Hudak’s 100,000 jobs demolition plan: more extreme than the Harris years

May 26, 2014

Progressive Conservative Leader Tim Hudak’s campaign pledge to demolish 100,000 public sector jobs makes his mentor – former Premier Mike Harris – look like a lightweight.

 Between 1995 and 2002, Harris cut about 7,000 public sector jobs, thrusting the province into a period of labour turmoil and eroding public services.

 At the federal level, Prime Minister Stephen Harper has also had a bull’s eye on the back of public sector workers, but even his attempts to cut jobs pales in comparison to Hudak’s pledge.

 The Parliamentary Budget Officer estimates 20,000 federal public service positions have been cut since March 2010, with an additional 8,900 positions scheduled to be eliminated by 2016-17.

 The details around Hudak’s plan is still vague, but let’s try to break it down to see who – and which services – might be affected by that pledge to cut 100,000 public sector jobs.

 Statistics Canada indicates there were 88,483 Ontario public servants in the general government category in 2012, the most recent year of data available.

 This includes the core public service, agencies, boards and commissions (such as Metrolinx, the Ontario Municipal Board, the Niagara Falls Bridge authority and several hundred other organizations), provincial police and judicial employees.

 Certainly, not every job in the provincial government would be axed.  That means the job cuts would have to reach into the broader public sector and impact other service areas, including public education and health care. 

 At his press conference on Friday, Hudak confirmed that teachers would be on the chopping block saying “Will it mean fewer teachers? It does.” 

 Generally speaking, eliminating 100,000 jobs would amount to 15.3 percent of Ontario’s provincial public servants – and a whopping 1.5 per cent of the total jobs in Ontario.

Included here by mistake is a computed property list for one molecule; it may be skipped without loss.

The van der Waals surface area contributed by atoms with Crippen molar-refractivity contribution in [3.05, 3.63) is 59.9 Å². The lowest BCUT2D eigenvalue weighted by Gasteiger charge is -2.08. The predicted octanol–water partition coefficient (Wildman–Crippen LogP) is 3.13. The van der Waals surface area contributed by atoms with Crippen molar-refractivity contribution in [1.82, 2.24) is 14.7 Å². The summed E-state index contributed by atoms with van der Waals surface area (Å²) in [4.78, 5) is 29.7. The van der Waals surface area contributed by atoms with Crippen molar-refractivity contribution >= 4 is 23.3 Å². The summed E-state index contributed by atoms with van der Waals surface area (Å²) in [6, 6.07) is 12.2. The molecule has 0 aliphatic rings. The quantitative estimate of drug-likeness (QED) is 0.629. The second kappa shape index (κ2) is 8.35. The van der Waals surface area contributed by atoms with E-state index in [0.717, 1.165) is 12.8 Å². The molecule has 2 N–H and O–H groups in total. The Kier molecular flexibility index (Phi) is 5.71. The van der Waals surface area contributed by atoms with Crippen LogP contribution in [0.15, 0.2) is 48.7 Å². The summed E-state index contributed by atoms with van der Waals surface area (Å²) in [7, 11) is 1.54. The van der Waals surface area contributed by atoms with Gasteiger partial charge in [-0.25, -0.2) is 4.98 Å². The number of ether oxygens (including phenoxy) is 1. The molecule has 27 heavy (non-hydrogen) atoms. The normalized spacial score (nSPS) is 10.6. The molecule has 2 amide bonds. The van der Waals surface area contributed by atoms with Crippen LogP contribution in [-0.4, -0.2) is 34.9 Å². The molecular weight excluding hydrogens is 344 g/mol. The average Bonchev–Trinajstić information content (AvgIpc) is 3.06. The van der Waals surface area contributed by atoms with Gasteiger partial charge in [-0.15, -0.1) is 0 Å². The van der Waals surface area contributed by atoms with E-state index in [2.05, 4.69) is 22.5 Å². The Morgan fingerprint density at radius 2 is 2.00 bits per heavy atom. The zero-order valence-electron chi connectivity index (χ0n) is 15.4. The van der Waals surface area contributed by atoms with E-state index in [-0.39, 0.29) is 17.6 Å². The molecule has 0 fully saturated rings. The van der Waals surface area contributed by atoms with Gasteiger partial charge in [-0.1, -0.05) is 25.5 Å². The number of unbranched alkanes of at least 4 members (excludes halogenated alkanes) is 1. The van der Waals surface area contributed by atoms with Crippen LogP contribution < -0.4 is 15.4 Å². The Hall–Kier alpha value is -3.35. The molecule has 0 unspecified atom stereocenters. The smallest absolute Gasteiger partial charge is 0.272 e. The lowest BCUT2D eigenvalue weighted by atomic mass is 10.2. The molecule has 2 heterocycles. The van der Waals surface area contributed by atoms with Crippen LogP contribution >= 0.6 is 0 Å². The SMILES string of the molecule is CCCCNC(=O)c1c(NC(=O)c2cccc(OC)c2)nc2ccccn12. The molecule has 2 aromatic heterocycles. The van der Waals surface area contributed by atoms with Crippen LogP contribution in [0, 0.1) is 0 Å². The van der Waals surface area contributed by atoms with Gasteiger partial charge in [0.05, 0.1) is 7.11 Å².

And the effects won’t be limited to the public service, because government decisions to cut or spend have a multiplier effect on the economy.

 The federal Ministry of Finance estimates the multiplier effect of government spending is approximately 1.5.  That means every dollar the government spends generates an additional 50 cents in economic activity through increased consumer spending, business activity and other second order effects.

 Using that multiplier, we can estimate the impact of cutting 100,000 good jobs out of Ontario’s economy would result in the loss of an additional 50,000 private sector jobs – because those who used to be employed in the public sector would no longer have the money they need to go to movies, eat at local restaurants, or shop. 

 And this might be a conservative estimate, since some areas that could be impacted – such as health care and infrastructure spending – have multipliers larger than 1.5.   

 Back in 1995, the Ontario Progressive Conservatives estimated that the $10.5 billion withdrawal from the Ontario economy  – due to a combination of spending and tax cuts – would act as a fiscal drag on economic growth of 0.4 per cent annually for five years.

 The cuts proposed by Hudak are significantly larger. 

 Add in Hudak’s promise to cut taxes, the potential privatization of revenue-generating enterprises, and those promised job cuts would harshly impact public services and economic growth.

 This demolition plan would also decrease government revenues, because all of those laid-off workers would stop paying taxes.

 Put simply, firing 100,000 public servants would not contribute to deficit reduction – it would likely make paying down the deficit an impossible dream.

 Cutting 100,000 typically middle class jobs out of the public sector would likely jolt Ontario’s economy into a period of decline. It’s not an answer to the need for more and better jobs. And it certainly isn’t how to slay a deficit.

 Kaylie Tiessen is economist with the Ontario Office of the Canadian Centre for Policy Alternatives.  Kayle Hatt is a research associate with the Canadian Centre for Policy Alternatives.

 This opinion editorial was originally published in the Toronto Star.